Skip to main content

Teamwork saves a 2-year-old with dangerous hypertension

Owen Rinek with his mom Bobbie, Frank Ing and dad Joe.

Non-surgical procedure, teamwork and patience eases alarming condition

(SACRAMENTO) — Shortly after Owen Rinek’s second birthday, the left side of his face became paralyzed. Was it Bell’s palsy, a temporary and treatable condition caused when a nerve becomes inflamed or swollen? Owen was referred to a pediatric neurologist who ordered an MRI at Mercy San Juan Medical Center.

Owen Rinek

Owen Rinek with his mom Bobbie, Frank Ing and dad Joe.

But during the routine blood pressure check before the MRI, Owen’s blood pressure reading was alarmingly high.

“The nurse said, ‘That can’t be right,’” said Bobbie Rinek, Owen’s mother.

Owen’s family expected a simple MRI appointment. Instead, they got the shocking news that Owen needed to be immediately transported to UC Davis Children’s Hospital via ambulance for monitoring and blood pressure control.

At the UC Davis Pediatric Emergency Room, his blood pressure was 171/124. Just 11 minutes later, it had increased to 197/132.

Discovery of two aneurysms

As they worked to find the cause of Owen’s severe high blood pressure (also known as hypertension), doctors learned he had left ventricular hypertrophy – a thickening of the heart chamber that pumps oxygenated blood from the lungs out to the body. Blood tests, ultrasounds, angiograms and MRIs were conducted, as UC Davis doctors searched for more answers. Teams from neurology, cardiology and nephrology met with the family.

“A nephrologist’s role is to ensure blood pressure is gradually decreased, to look for underlying causes and to monitor kidney function and serum electrolytes,” said Maha Haddad, pediatric nephrologist at UC Davis Children’s Hospital. “In Owen’s case, we found a significant stenosis (or narrowing) of the right renal artery, the blood vessel that goes to the left kidney.”

Along with the stenosis, Owen also had two large aneurysms in the artery. The artery had also narrowed at the end of each aneurysm so blood could not exit that area, causing what is called an outpouching of the vessel.

“They told us it was very rare and they had never seen anything like this before in such a young child,” said Bobbie Rinek. “My anxiety was already through the roof from just the routine MRI procedure, but now, it had honestly turned into the worst moment of my life.

“We feared the Bell’s palsy he had was actually a stroke caused by his high blood pressure,” she said. “As a parent, even though there were no symptoms that could have indicated any problem, you inevitably feel guilty and helpless. You wonder what you could have done differently or what you should have noticed.”

Rheumatology and genetics teams were brought in to review Owen’s case. Thankfully, Owen’s other organs showed no sign of damage and doctors could confirm that he did not have a stroke. It was, in fact, Bell’s palsy.

“The UC Davis doctors exhibited incredible teamwork and attention to detail,” said Joe Rinek, Owen’s father. “It was very obvious they were talking to each other and updating each other on Owen’s status as more information was discovered from the various tests and imaging.”

Catheterization helps lower blood pressure

Owen was discharged from the hospital the day before Thanksgiving. Doctors put him on four different blood pressure medications to take every morning and night.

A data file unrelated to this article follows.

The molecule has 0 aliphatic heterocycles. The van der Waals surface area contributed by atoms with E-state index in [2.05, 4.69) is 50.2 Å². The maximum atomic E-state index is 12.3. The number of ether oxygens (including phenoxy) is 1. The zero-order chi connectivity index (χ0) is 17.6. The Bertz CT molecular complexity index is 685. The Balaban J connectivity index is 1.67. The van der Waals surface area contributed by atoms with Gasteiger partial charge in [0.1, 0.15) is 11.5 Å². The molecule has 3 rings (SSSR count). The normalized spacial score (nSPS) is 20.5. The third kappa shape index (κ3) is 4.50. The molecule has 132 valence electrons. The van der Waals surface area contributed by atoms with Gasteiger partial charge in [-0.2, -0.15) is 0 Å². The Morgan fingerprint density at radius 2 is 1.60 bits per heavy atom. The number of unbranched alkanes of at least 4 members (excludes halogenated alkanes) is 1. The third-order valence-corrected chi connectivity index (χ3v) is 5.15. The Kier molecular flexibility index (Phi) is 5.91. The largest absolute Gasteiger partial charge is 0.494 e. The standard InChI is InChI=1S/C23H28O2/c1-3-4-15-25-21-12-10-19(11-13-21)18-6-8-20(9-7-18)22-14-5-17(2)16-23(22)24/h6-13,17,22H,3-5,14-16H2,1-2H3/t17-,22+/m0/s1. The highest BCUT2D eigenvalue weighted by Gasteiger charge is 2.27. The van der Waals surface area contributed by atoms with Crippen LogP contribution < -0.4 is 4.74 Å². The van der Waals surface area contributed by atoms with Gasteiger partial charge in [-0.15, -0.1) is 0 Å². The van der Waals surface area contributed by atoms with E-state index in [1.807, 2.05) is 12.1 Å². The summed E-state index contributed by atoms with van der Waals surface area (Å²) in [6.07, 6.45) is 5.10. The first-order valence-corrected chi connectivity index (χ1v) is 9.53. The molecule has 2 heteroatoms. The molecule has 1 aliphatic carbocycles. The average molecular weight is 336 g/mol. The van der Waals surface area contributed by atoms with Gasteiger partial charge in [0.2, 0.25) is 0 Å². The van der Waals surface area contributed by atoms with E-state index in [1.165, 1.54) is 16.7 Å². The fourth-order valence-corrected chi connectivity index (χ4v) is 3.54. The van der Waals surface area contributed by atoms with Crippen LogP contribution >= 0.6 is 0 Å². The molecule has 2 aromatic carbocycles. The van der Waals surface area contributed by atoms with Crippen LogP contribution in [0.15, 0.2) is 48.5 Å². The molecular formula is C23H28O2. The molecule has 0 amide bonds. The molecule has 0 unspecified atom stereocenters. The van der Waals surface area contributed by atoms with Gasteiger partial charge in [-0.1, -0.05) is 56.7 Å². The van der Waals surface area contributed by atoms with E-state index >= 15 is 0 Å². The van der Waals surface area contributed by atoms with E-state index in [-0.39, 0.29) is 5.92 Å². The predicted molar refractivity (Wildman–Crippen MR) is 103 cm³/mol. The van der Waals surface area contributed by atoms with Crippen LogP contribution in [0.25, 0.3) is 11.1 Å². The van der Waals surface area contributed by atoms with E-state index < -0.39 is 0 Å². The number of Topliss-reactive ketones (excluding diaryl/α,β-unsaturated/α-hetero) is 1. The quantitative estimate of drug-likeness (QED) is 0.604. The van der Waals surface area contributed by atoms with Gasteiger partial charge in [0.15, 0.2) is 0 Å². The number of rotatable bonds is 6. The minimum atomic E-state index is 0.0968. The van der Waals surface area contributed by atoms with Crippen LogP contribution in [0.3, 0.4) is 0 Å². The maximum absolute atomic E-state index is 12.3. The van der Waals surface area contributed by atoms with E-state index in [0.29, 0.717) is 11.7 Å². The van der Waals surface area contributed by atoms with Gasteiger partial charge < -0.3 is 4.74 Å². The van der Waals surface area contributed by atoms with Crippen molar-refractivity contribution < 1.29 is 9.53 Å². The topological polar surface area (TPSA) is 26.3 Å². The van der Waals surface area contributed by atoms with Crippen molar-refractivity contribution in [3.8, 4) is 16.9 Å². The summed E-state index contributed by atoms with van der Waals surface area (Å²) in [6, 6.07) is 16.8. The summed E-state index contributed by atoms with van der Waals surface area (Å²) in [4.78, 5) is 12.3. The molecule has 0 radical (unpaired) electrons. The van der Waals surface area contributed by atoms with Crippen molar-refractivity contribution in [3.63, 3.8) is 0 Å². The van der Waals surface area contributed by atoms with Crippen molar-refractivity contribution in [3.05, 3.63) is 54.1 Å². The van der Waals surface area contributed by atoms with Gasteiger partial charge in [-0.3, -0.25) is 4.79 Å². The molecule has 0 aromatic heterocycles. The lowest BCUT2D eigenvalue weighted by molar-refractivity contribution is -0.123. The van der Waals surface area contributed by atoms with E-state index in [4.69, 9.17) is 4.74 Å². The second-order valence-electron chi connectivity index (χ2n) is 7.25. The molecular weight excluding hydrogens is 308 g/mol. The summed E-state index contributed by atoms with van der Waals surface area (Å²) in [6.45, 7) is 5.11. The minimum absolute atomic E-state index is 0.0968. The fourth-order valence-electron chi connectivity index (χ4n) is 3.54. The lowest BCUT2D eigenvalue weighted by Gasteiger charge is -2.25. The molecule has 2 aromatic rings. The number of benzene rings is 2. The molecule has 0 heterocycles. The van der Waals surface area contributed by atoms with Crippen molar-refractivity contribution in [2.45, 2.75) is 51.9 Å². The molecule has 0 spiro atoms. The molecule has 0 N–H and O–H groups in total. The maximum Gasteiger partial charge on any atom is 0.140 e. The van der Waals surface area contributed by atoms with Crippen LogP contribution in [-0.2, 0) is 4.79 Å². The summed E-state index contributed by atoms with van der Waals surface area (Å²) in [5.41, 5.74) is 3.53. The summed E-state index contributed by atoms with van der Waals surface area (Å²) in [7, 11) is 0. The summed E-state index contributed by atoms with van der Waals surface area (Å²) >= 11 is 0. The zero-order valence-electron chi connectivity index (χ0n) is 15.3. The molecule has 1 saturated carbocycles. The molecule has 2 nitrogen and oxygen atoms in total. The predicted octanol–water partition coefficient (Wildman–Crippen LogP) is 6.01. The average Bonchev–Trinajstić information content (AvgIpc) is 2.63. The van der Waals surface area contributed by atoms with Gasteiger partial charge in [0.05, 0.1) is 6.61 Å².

Since then, Owen has had monthly follow-up appointments at UC Davis Health with nephrology, cardiology and rheumatology. Doctors believe that Owen has fibromuscular dysplasia, a condition that causes narrowing and enlargement of the medium-sized arteries in the body. It can reduce blood flow and affect the organ function. It was this condition that caused his renal stenosis and aneurysms and the resulting high blood pressure.

This spring, Owen had a catheterization procedure with Frank Ing, chief of pediatric cardiology at UC Davis Children’s Hospital. He specializes in cardiac catheterization and less invasive methods for treating children with cardiac issues. Ing is also internationally renowned for performing what are called peripheral interventions (catheterization procedures outside of the heart) to widen vessels and increase blood flow. These less invasive procedures minimize risk and increase recovery time.  

Using a balloon catheter, Ing enlarged the narrowed blood vessel into Owen’s right kidney, significantly improving blood flow into the kidneys. That brought down Owen’s blood pressure to a point where he could eliminate two of his blood pressure medications.

More good news

Last month, Owen had another catheterization procedure and Ing further increased the size of Owen’s blood vessel.  At the start of the procedure, Ing saw that one of the two aneurysms had completed resolved. After the procedure, blood flow improved significantly in the vessel exiting the remaining aneurysm.

“My goal is to increase the vessel size along its entire course, not only to improve flow to the right kidney but also to relieve the pressure inside the remaining aneurysm so it can shrink in size like the first one did,” said Ing. “I am sure the aneurysm developed as a result of the blockage in the vessel and blood just backed up causing the vessel to form the aneurysm. But we have to do this gradually and use the appropriate size balloon.” 

Owen was discharged from the hospital the next day and is now only on one medication at a lower dose than before.

“We are extremely impressed and grateful for how UC Davis handled, and has continued to handle, Owen’s case. It made us feel so much better to see how all the different doctors and departments worked together and how thorough they were,” said Bobbie Rinek. “We are so grateful to have such an amazing team helping Owen through this difficult time.”